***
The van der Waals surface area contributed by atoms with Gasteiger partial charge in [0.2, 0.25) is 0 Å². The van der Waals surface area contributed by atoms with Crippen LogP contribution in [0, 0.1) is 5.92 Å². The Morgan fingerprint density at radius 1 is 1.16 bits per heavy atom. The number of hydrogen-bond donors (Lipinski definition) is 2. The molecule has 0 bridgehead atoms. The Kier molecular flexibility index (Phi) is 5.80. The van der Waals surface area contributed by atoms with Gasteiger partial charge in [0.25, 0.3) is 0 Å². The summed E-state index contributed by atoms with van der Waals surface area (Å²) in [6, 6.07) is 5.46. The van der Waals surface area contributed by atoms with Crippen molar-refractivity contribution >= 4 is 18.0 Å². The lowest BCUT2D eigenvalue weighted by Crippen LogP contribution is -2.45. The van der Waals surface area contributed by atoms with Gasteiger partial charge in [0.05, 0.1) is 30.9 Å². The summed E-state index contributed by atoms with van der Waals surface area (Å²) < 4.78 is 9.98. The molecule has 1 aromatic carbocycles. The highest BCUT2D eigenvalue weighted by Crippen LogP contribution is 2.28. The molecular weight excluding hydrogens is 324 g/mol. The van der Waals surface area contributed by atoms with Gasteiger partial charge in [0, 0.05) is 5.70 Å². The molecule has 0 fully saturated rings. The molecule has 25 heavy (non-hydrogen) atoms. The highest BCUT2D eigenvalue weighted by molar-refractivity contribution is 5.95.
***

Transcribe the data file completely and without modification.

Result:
The van der Waals surface area contributed by atoms with Gasteiger partial charge in [0.2, 0.25) is 0 Å². The van der Waals surface area contributed by atoms with Crippen LogP contribution in [0, 0.1) is 5.92 Å². The Morgan fingerprint density at radius 1 is 1.16 bits per heavy atom. The number of hydrogen-bond donors (Lipinski definition) is 2. The molecule has 0 bridgehead atoms. The Kier molecular flexibility index (Phi) is 5.80. The van der Waals surface area contributed by atoms with Gasteiger partial charge in [0.25, 0.3) is 0 Å². The summed E-state index contributed by atoms with van der Waals surface area (Å²) in [6, 6.07) is 5.46. The van der Waals surface area contributed by atoms with Crippen molar-refractivity contribution >= 4 is 18.0 Å². The lowest BCUT2D eigenvalue weighted by Crippen LogP contribution is -2.45. The van der Waals surface area contributed by atoms with Gasteiger partial charge in [0.05, 0.1) is 30.9 Å². The summed E-state index contributed by atoms with van der Waals surface area (Å²) < 4.78 is 9.98. The molecule has 1 aromatic carbocycles. The highest BCUT2D eigenvalue weighted by Crippen LogP contribution is 2.28. The molecular weight excluding hydrogens is 324 g/mol. The van der Waals surface area contributed by atoms with Gasteiger partial charge in [0, 0.05) is 5.70 Å². The molecule has 0 fully saturated rings. The molecule has 25 heavy (non-hydrogen) atoms. The highest BCUT2D eigenvalue weighted by molar-refractivity contribution is 5.95.